Policy: Economy

Trying to turn the page on Syria, Obama to mark 5-year anniversary of financial crisis

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Politics,White House,Barack Obama,Syria,PennAve,Susan Crabtree,Economy

President Obama will mark the five-year anniversary of the financial crisis Monday in an effort to turn the nation's focus back to domestic matters after his fall agenda took a backseat to dealing with Syria for the last several weeks.

In remarks Obama plans to deliver in the White House Rose Garden, he will tout the nation's economic progress since that time, including the creation of 7.5 million private-sector jobs and highlight the work we still need to do to “strengthen the middle class and those fighting to get into it,” the White House said in a statement Saturday.

The economic collapse of 2008 helped propel Obama, then the Democratic nominee for president, into the White House. But the economic recovery has been a slow slog with unemployment rates hovering at 7.3 percent, declining in part because more people have dropped out of the labor force. Only 63.2 percent of Americans now participate in the labor force, meaning they have a job or are looking for one. That's the lowest rate since August 1978.

The slow climb back from the crisis has served as a continual headache for Obama who focused his re-election campaign around the idea of growing the nation's middle class.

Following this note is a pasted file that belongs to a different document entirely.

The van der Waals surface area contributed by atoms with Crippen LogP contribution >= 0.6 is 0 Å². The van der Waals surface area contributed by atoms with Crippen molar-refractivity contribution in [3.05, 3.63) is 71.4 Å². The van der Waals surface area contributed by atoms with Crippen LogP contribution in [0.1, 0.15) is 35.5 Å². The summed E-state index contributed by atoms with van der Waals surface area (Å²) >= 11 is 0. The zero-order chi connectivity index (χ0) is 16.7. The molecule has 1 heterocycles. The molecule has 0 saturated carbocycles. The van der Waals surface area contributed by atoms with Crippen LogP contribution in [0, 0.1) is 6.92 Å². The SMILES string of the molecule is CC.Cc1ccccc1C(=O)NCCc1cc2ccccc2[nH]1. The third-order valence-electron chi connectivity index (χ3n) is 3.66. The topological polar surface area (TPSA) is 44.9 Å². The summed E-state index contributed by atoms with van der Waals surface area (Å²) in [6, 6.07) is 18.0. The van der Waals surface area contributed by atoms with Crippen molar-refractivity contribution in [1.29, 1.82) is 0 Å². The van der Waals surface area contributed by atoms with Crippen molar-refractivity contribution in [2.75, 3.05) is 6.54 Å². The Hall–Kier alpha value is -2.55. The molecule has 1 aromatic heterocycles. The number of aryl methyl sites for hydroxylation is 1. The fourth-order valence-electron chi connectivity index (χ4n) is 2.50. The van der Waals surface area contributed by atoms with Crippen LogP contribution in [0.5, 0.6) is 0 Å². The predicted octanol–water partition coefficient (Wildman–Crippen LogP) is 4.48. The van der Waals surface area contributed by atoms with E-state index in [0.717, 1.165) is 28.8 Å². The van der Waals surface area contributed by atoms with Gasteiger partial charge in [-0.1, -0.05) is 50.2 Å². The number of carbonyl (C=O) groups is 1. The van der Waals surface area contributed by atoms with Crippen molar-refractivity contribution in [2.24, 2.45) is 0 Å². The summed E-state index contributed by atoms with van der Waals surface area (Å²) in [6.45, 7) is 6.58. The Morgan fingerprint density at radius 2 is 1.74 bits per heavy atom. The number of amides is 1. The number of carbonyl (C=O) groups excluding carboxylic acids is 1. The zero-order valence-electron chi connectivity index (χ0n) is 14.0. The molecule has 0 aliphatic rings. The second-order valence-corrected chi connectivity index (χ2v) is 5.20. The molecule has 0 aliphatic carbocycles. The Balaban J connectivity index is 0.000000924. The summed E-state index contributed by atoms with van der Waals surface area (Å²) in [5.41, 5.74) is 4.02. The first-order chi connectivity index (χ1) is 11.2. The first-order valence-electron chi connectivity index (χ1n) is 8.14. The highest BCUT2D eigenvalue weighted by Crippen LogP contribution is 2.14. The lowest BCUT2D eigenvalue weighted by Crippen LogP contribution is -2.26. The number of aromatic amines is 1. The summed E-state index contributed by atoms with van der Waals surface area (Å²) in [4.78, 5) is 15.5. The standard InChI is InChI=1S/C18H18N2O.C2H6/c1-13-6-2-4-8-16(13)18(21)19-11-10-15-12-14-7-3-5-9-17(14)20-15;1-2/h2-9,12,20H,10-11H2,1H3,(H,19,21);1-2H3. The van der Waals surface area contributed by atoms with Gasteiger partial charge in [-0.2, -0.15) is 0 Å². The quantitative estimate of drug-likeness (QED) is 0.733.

Obama's address comes after weeks of distraction on Syria after Obama said a Aug. 21 chemical attack had crossed his “red-line” and threatened a military strike against Syria. But Congress and the American public were deeply opposed to military action in Syria, and Obama then turned to a Russian offer to negotiate a plan to secure Assad's chemical weapons earlier this week.

Secretary of State John Kerry and Russian Foreign Minister Sergey Lavrov on Saturday announced a “framework” deal that would destroy or remove Syria's chemical weapons.

Republicans lawmakers and even some Democrats have criticized Obama's handling of the Syria matter, arguing that his inconsistent approach has hurt his credibility on Capitol Hill and abroad.

Obama on Saturday welcomed the progress between the U.S. and Russia in Geneva, but cautioned that the international community will expect the Assad regime to live up to its commitments and threatened consequences if he did not.

When delivering remarks on the economy, Obama will be joined on stage by people who have benefited from his economic policies over the last five years, including small business owners, construction workers, homeowners, consumers and tax-cut recipients, according to the White House.

Highlighting the positive impacts his economic policies have made, he will try to position himself for the budget battles with Republicans expected in the weeks ahead.

He is also expected to hit Republicans for suggestions by some in their party that they should threaten to shut down the government if he and other Democrats refuse to agree to spending cuts as part of an agreement to raise the debt limit. Without new spending authority, the government would run out of money for its operations on Oct. 1.

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